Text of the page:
Step 4: Find your “flow”

Immersing yourself completely in an activity you love is far more rejuvenating than  collapsing on the sofa every night.

Watching TV may seem like a relaxing activity, but it doesn’t require involvement from your brain – allowing it to wander and start worrying about things.

“Flow” is immersing yourself totally in an activity so that your brain can’t focus on anything else. It will give you a warm and lasting glow of satisfaction.

Do anything that you find pleasurable – playing netball, singing really loudly to your favourite song, or cooking a feast for your family.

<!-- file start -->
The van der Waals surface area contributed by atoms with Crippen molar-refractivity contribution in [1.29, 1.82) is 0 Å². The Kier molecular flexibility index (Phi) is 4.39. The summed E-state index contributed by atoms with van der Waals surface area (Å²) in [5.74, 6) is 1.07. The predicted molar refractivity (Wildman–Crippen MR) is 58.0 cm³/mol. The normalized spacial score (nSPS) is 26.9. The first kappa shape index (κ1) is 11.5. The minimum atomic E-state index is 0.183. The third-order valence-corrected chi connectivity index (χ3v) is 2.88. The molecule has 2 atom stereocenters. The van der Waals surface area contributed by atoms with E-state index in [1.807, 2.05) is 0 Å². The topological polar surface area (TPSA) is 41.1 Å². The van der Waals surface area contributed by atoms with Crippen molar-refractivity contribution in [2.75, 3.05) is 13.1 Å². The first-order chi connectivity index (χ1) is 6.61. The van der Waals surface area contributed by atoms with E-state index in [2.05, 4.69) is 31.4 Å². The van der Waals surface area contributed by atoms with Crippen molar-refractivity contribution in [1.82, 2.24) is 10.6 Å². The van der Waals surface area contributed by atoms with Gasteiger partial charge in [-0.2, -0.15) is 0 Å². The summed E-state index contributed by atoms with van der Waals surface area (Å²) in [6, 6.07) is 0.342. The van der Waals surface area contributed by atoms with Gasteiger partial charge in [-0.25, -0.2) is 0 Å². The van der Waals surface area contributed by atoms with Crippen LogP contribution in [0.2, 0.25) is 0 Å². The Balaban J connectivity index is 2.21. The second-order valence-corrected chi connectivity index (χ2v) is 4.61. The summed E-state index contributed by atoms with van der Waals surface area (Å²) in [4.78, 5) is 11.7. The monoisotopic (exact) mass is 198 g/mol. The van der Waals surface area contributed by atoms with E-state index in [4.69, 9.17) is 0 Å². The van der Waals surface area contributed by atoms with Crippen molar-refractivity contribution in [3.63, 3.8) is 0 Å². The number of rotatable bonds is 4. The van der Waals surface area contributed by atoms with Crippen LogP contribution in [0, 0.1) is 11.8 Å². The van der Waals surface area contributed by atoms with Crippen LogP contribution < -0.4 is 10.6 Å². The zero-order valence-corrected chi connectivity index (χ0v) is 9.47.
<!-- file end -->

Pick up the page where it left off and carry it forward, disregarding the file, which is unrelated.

Source: Prima magazine

Not sure personally about the ‘cooking a feast for your family’ bit, but I’ve found singing lessons incredibly relaxing as they require a great deal of concentration on breathing, posture and diction, not to mention the actual notes you must sing.

Likewise, colouring Mandalas (there are a huge number you can download on the internet) – my children love them and you have a guaranteed period of calm when they are doing them. If you are interested, look at this selection:

http://www.coloringcastle.com/mandala_coloring_pages.html

I once witnessed Buddhist monks making a sand mandala in the hallway of Bordeaux II, place de la Victoire, where I used to work.  It was something to watch. Here’s a link to a BBC article on something similar that took place in Manchester.

http://www.bbc.co.uk/religion/religions/buddhism/customs/mandala.shtml

So what is your “flow”?

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